<p>Teenager Simon Jeruchim learned of the Allied invasion of German-occupied France (<a href="/narrative/2899/en">D-Day</a>) on a shortwave radio. He painted a watercolor depiction of the bombing and burning of a town situated on a river. He titled the piece "Memory of June 6, 1944."</p>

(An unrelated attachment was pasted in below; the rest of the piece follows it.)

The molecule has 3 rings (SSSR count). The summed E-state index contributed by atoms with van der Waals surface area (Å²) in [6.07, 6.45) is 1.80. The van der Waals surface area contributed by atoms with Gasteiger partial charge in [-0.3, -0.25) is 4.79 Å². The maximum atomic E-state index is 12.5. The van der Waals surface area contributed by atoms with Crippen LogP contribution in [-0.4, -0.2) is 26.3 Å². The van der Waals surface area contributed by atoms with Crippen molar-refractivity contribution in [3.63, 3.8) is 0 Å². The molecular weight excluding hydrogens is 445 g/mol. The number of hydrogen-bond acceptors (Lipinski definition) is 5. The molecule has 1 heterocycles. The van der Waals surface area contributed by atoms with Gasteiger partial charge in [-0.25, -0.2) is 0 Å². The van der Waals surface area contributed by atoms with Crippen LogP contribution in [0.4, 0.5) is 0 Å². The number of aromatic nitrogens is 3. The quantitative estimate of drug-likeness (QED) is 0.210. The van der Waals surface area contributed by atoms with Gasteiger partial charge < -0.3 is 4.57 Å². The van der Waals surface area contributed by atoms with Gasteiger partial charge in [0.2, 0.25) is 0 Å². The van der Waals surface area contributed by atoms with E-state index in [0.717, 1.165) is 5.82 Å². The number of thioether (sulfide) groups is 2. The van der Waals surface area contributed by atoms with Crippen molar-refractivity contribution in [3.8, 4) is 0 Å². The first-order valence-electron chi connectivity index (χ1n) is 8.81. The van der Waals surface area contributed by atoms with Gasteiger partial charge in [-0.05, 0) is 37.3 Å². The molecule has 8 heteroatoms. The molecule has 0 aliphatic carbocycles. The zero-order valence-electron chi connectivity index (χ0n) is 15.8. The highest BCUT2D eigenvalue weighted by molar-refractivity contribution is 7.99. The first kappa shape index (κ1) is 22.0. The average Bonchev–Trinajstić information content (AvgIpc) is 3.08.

<p>Simon Jeruchim was born in Paris in 1929 to Samuel and Sonia (née Szpiro), Jewish émigrés from Poland. In July 1942, Simon’s parents were able to find <a href="/narrative/7711/en">hiding places</a> for him and his siblings, but they were arrested and deported to <a href="/narrative/3673/en">Auschwitz</a> before they could themselves go into hiding. Simon spent almost two years in Normandy. There, a schoolmaster gave him a gift consisting of watercolors and a sketchpad. Simon used them to depict various aspects of his life in Normandy</p>